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Anne Frank’s stepsister recalls a ‘very lively girl’

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TORONTO — Holocaust survivor Eva Schloss was in Toronto last week to share stories about her two-year friendship with Holocaust icon Anne Frank, who later became her stepsister posthumously.

“I was born in Vienna, and when the Nazis came in 1938, we were lucky enough to get out of the country,” said Schloss, the keynote speaker for Uptown Chabad’s annual gala fundraiser that honoured Jewish community leaders and Uptown Chabad founders Alan and Sheila Mostyn.

Sitting across from CHIN radio host Zelda Young, who interviewed her about her experiences, Schloss captivated about 300 people at the Ontario Science Centre with her stories.

Following the Nazi invasion, Schloss, nee Geiringer, and her family moved to Belgium before settling in Amsterdam in 1940 in an apartment opposite the Frank’s home.

“All the children would play in the street, and one day a little girl introduced herself as Anne Frank and she took me up to her apartment to meet her family, her sister, Margot, her mother, Edith, and father, Otto – not realizing of course that he would later become my stepfather,” Schloss said.

Schloss’ mother, Elfreide Geiringer, and Anne’s father, Otto Frank, both of whom lost their spouses in the Holocaust, reconnected after the war and fell in love. They married in 1953, a year after Schloss wed an Israeli man named Zvi and settled in London to raise a family.

Recalling the precocious girl who was just one month older than her, Schloss revealed details about Anne that painted her as a boy-crazy attention-seeker with a huge personality.

“She was a big, big chatterbox. At school she was called Mrs. Quack-Quack. She never stopped talking,” she said.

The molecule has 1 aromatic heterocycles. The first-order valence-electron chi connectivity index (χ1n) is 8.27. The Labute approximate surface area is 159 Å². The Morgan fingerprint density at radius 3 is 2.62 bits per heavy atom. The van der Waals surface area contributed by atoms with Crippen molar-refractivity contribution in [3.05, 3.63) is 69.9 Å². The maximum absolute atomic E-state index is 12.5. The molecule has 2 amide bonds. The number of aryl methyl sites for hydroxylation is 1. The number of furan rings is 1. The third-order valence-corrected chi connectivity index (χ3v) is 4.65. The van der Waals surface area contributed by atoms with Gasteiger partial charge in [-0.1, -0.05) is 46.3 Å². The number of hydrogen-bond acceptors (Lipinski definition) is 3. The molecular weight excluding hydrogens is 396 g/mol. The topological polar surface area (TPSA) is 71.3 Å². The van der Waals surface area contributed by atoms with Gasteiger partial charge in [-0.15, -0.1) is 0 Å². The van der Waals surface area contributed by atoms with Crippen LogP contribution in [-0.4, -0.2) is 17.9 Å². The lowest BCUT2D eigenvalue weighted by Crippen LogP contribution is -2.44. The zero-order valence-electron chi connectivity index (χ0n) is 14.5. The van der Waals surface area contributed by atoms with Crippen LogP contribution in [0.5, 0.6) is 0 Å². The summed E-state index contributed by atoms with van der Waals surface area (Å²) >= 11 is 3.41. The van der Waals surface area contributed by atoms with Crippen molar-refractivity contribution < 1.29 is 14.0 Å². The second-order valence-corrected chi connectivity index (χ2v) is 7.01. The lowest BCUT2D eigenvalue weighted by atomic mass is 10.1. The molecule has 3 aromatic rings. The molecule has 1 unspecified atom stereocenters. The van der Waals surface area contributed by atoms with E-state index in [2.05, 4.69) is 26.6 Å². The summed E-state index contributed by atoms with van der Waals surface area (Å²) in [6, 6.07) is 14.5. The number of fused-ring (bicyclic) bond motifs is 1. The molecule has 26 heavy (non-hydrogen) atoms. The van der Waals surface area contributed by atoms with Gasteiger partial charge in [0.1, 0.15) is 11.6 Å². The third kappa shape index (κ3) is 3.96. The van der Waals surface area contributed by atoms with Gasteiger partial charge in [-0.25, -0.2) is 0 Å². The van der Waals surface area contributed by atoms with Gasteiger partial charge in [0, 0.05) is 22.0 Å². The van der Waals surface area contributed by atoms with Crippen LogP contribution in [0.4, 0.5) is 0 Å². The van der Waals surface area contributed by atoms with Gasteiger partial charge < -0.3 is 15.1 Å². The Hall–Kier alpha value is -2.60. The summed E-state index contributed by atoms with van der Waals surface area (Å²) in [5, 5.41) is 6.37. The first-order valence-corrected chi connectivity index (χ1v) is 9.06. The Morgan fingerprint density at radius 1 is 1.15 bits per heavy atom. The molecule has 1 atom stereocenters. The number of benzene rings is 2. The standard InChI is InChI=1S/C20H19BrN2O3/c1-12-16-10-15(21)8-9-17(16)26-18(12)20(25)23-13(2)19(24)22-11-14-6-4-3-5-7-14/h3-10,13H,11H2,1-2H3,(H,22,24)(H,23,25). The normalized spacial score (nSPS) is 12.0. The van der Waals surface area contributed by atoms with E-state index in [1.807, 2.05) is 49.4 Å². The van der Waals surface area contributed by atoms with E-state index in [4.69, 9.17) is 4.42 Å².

“We had steps outside our apartment and she often sat on top of them and always wanted a whole crowd of children around her. She had a shoulder that she could get out of joint and she would demonstrate like a circus artist… She was quite funny,” Schloss recalled.

“At 11 she was already interested in boys… She was a very lively girl, a real girl-girl, she said.

Shortly after the Nazis invaded the Netherlands in 1942, Anne’s older sister, Margot, and Schloss’ older brother, Heinz, received deportation orders to Germany.

Both families decided separately to go into hiding and both families managed to stay hidden for two years before being betrayed and sent to Auschwitz.

“When we arrived, the men and women were separated, and after that I never saw [my brother],” she said.

She did, however, have chance meetings with her father, which “was really amazing, because after the selection, we had no idea what happened to them.”

In the nine months Schloss and her mother were imprisoned in the death camp, they managed to stick together for all but three of them.

“One day, we went into the showers and when we came out, we saw Dr. Mengele – or as he was called, Dr. Death, because he decided who was going to live and who was going to die – and a selection was taking place. And as every mother would do, she was giving me part of her bread rations and she had become very, very weak.”

Mengele noticed her mother’s fragile state and selected her and about 40 other women to be gassed. “For three months I thought I had lost her.”

Although she didn’t elaborate, in another interview last April with a Dublin radio station, she said that her mother and other “condemned women” were sent to another barrack, where she ran into her cousin from Prague who was working in the camp hospital.

“After my mother was selected, she asked Mengele to look her over again [and convinced him that] she could still work.”

Three months later, they were reunited and stayed together until Auschwitz was liberated by the Russians in January 1945.

Schloss’ father and brother didn’t survive. Neither did Otto Frank’s family.

When Miep Gies – an employee and friend of the Franks who helped them while they were hiding – learned about Anne’s fate, she contacted Otto Frank.

“After [the Franks] were arrested, [Gies] went upstairs to clear the attic, and she found all the loose pages on the ground. She knew that Anne was writing a diary and she picked it up and put it in her desk… When she learned that Anne was not coming back, she gave it to Otto,” Schloss said.

Since The Diary of Anne Frank was published in 1947, it’s been translated into more than 70 languages, adapted into plays and films, and read by millions.

“Anne wrote in her diary, ‘When I die, I would like to live on,’ and she does, because everyone knows about her,” Schloss said.

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